Recently India and Pakistan were in the news, and this time it was good news. They agreed to enter into substantial and comprehensive negotiation on all outstanding issues between them, including the territorial dispute over the northern Himalayan region of Kashmir. Since independence from the British in 1947, they have fought two wars over Kashmir and have continued to spend a disproportionate amount of their meager resources on defense.
At the meeting of the South Asian Association for Regional Cooperation in Islamabad recently, Indian Prime Minister Atal Behari Vajpayee and Pakistani President Pervez Musharraf surprised everyone by announcing a comprehensive dialogue to resolve their differences. It was not the announcement but the palpable tone of sincerity that struck everyone.
Is this rapprochement any different than the umpteen rounds of talks between them in the past 57 years? After all, they have been through this farce before and each time they reached a dead end when neither would budge from their oft-stated rigid position. But this time there appears to be a difference. Not only have they agreed to talk, they have also publicly indicated their willingness to compromise on their previously rigid and unyielding position on Kashmir. Perhaps the leaders realize that without a compromise on outstanding issues there can be no stable future for their people. There is little doubt that the United States played an important behind-the-scenes role in nudging them toward a dialogue. In the global war on terrorism, a feud between nuclear-armed India and Pakistan has been a dangerous and unwanted distraction for the United States.
Much has been said and a lot more written about the genesis of the Kashmir dispute. In 1948 when the United Nations brokered a cease-fire between warring India and Pakistan, the Kashmiris were to decide in a plebiscite to either stay within India or join Pakistan. There was no other option. The plebiscite was never carried out. In recent years however, a third option has emerged: total independence from India or an autonomous Kashmir within an Indian Union. If a plebiscite were held in the Valley of Kashmir today, a majority of Kashmiris would opt for the third option. Mr. Vajpayee and Mr. Musharraf realize that.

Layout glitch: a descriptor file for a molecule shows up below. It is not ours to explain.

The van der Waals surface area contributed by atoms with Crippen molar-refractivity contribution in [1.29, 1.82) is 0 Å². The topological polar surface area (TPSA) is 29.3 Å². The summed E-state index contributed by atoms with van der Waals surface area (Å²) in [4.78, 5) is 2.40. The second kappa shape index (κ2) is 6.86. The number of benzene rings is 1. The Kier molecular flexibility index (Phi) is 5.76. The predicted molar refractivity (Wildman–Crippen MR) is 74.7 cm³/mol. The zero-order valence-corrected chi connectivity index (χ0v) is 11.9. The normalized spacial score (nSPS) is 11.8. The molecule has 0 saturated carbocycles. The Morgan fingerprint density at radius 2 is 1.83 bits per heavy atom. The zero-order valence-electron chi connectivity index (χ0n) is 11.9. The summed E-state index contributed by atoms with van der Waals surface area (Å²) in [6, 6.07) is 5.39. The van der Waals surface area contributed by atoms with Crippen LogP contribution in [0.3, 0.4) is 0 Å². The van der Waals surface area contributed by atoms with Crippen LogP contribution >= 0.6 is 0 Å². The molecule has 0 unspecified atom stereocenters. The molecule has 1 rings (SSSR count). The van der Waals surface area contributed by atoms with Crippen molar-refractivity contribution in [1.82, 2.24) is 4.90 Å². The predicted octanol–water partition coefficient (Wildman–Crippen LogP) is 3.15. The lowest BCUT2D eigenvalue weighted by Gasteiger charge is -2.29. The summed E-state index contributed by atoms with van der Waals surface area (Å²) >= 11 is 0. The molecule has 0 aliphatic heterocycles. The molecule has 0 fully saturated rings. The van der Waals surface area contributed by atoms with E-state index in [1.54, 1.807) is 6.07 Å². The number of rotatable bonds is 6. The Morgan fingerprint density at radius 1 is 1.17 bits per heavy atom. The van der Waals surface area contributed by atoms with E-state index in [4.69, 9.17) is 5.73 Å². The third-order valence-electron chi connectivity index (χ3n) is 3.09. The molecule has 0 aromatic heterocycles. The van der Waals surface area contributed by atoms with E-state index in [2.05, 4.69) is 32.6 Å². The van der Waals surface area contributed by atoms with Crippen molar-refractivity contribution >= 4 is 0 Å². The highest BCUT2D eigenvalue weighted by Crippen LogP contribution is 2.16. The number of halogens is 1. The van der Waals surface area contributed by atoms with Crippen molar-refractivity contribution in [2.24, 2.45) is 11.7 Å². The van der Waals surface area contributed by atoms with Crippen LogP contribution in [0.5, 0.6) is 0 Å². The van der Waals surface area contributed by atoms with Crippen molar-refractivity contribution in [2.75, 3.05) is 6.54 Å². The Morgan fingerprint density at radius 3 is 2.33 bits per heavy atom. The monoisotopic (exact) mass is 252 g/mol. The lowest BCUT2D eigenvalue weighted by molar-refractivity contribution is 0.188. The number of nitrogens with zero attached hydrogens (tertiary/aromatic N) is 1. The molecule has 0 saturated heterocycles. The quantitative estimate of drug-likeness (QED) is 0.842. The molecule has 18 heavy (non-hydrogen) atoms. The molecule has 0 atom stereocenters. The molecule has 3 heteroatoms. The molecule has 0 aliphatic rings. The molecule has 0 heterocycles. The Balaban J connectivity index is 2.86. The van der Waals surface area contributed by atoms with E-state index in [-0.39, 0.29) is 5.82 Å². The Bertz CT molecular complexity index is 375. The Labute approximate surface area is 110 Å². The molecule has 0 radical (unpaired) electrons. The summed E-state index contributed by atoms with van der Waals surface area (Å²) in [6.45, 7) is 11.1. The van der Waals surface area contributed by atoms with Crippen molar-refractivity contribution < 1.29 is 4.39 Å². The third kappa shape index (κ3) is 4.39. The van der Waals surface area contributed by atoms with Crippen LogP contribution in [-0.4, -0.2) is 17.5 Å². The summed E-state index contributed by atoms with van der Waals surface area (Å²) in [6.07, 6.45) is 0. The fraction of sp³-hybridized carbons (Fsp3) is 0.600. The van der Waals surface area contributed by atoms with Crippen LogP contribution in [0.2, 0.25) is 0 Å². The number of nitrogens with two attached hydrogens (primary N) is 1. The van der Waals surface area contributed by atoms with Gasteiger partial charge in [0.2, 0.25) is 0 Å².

They also realize that Kashmiris cannot be subjugated against their will. While Pakistan has definitely helped fuel the fires of insurgency in Indian Kashmir, the insurgency has been indigenous and carried out by the Kashmiris themselves. The ongoing conflict in Kashmir has been a drain on both India and Pakistan and has had a devastating effect on the people of Kashmir.
India and Pakistan have already taken initial steps to build confidence and to push the process of negotiation forward. Travel between the countries has been relaxed; air service has been restored, and, in an unprecedented gesture of goodwill, Mr. Vajpayee has offered to start a bus service between the divided parts of Kashmir. Last year parliamentary delegations exchanged visits and there have been more contacts between academics, artists, and writers. Despite these positive developments there are elements on both sides that would not accept anything but a full loaf. For this process to succeed, the Hindu fundamentalists and ultranationalists in India and their counterparts in Pakistan have to be sidelined.
On these pages I have often pleaded with Indians and Pakistanis in this community to move beyond individual personal friendships and develop a south Asia forum where issues and problems confronting India and Pakistan could be discussed and articulated. Unfortunately these pleas have landed on deaf ears because of a few hotheads. These self-appointed custodians of their national honor continue to widen the gulf between the two communities with their in<0x00AD>cendiary and poisonous rhetoric both in private and in public.
It is amusing that while leaders in India and Pakistan are willing to compromise for the sake of peace, these prejudiced individuals continue to parrot the old party line. They also need to be sidelined if we are to see amity between Indians and Pakistanis in this town.
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